Indiana Jones and the Appendix of the Forbidden Links

My on-again, off-again mind-meld with Stephanie Zacharek of Salon.com seems to be back on again, with her review of Indiana Jones 4. The part she describes best is the first scene where (possible spoiler?) Indy runs into Marion:

When he sees her, his face shows what can only be described as pure delight, and it’s little wonder: Allen, an actress of a certain age who isn’t afraid to look like a real person, is radiant here. Her performance is like joy let out of a box.

That’s a perfect description, and is one thing I missed mentioning earlier: Karen Allen may just be the best part of the new movie. Like any of the characters, she doesn’t really get to do much. But whenever she’s on screen, you really get the sense that she’s just happy to be back with the gang, making another Indy movie after all these years. One of the best moments, because it’s one of the only ones that feels genuine, is when Indy first sees her, and he gets a goofy grin on his face that almost feels like he’s breaking character.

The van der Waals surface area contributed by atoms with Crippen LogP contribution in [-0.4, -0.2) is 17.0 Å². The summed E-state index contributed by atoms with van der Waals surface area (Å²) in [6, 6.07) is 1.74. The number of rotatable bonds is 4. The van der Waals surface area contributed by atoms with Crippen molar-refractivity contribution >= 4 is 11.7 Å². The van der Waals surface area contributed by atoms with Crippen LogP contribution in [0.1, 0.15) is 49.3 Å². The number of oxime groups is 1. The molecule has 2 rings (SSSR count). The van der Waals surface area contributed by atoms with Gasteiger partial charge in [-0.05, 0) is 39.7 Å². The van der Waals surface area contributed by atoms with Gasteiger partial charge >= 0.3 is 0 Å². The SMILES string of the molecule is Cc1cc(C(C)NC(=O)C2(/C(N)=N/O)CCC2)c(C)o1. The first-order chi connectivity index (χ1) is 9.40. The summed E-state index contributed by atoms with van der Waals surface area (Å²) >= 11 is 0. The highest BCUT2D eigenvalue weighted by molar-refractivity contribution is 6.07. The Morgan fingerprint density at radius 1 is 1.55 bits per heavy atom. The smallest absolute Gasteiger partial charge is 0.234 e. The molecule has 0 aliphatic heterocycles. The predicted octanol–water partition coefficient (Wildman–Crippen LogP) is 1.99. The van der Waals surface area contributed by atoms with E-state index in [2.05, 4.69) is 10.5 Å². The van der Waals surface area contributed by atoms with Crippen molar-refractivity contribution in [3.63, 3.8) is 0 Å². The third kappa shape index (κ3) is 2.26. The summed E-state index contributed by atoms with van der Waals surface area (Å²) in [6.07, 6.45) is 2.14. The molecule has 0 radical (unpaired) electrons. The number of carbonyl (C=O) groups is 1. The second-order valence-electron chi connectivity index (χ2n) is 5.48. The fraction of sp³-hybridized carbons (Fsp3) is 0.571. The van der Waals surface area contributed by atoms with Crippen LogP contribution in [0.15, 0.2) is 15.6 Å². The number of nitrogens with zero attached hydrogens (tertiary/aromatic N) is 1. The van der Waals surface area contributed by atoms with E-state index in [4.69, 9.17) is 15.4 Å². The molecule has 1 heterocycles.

Steven Spielberg’s movies tend to be full of emotional moments that always feel more staged than genuine. This one feels like it slipped through the impenetrable wall of artifice and accidentally let some genuine happiness come through. It’s a reminder that none of the people involved in this movie need to prove anything, or need to re-establish a franchise, and they definitely don’t need any more money. They made this one just to have fun with it. And that’s what renders any criticisms from over-entitled “fans” moot, because that’s the spirit that comes through overall: it feels like they had fun making this movie, and they just made it for the hell of it.

Zacharek is still totally wrong about the Coen brothers and Wes Anderson, though.

1 thought on “Indiana Jones and the Appendix of the Forbidden Links”

  1. That was not Marion, that was somebody’s favorite aunt, Mary.
    Marion was an angry, reckless woman full of equal parts piss, vinegar, and booze. She’d never crawl back to Indy that easy.

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